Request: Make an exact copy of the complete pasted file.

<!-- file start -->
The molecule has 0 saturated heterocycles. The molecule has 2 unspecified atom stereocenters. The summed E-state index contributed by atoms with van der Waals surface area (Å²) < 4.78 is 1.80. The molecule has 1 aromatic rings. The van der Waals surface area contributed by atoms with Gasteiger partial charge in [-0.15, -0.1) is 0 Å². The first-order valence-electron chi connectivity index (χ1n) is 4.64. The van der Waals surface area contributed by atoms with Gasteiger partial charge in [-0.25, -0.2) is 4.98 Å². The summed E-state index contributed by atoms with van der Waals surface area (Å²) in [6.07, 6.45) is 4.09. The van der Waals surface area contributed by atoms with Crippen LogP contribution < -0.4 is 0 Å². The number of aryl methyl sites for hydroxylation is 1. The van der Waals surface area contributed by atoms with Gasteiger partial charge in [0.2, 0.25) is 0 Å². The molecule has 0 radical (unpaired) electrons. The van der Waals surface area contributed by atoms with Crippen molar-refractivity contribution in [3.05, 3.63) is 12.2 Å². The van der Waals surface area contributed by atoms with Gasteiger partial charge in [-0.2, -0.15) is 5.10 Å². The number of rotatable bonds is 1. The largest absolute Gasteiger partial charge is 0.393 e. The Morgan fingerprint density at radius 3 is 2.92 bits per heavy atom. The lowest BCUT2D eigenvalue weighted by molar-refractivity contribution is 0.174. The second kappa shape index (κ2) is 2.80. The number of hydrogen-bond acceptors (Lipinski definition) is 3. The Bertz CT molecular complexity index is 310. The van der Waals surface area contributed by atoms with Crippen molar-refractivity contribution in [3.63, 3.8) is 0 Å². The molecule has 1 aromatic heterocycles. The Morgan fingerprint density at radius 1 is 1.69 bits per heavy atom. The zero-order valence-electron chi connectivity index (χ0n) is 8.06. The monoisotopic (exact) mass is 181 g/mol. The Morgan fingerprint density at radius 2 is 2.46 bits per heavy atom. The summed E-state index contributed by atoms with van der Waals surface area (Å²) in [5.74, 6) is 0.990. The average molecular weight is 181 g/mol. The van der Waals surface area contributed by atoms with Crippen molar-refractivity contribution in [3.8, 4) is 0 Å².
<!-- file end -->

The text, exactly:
The molecule has 0 saturated heterocycles. The molecule has 2 unspecified atom stereocenters. The summed E-state index contributed by atoms with van der Waals surface area (Å²) < 4.78 is 1.80. The molecule has 1 aromatic rings. The van der Waals surface area contributed by atoms with Gasteiger partial charge in [-0.15, -0.1) is 0 Å². The first-order valence-electron chi connectivity index (χ1n) is 4.64. The van der Waals surface area contributed by atoms with Gasteiger partial charge in [-0.25, -0.2) is 4.98 Å². The summed E-state index contributed by atoms with van der Waals surface area (Å²) in [6.07, 6.45) is 4.09. The van der Waals surface area contributed by atoms with Crippen LogP contribution < -0.4 is 0 Å². The number of aryl methyl sites for hydroxylation is 1. The van der Waals surface area contributed by atoms with Gasteiger partial charge in [0.2, 0.25) is 0 Å². The molecule has 0 radical (unpaired) electrons. The van der Waals surface area contributed by atoms with Crippen molar-refractivity contribution in [3.05, 3.63) is 12.2 Å². The van der Waals surface area contributed by atoms with Gasteiger partial charge in [-0.2, -0.15) is 5.10 Å². The number of rotatable bonds is 1. The largest absolute Gasteiger partial charge is 0.393 e. The Morgan fingerprint density at radius 3 is 2.92 bits per heavy atom. The lowest BCUT2D eigenvalue weighted by molar-refractivity contribution is 0.174. The second kappa shape index (κ2) is 2.80. The number of hydrogen-bond acceptors (Lipinski definition) is 3. The Bertz CT molecular complexity index is 310. The van der Waals surface area contributed by atoms with Crippen molar-refractivity contribution in [3.63, 3.8) is 0 Å². The molecule has 1 aromatic heterocycles. The Morgan fingerprint density at radius 1 is 1.69 bits per heavy atom. The zero-order valence-electron chi connectivity index (χ0n) is 8.06. The monoisotopic (exact) mass is 181 g/mol. The Morgan fingerprint density at radius 2 is 2.46 bits per heavy atom. The summed E-state index contributed by atoms with van der Waals surface area (Å²) in [5.74, 6) is 0.990. The average molecular weight is 181 g/mol. The van der Waals surface area contributed by atoms with Crippen molar-refractivity contribution in [3.8, 4) is 0 Å².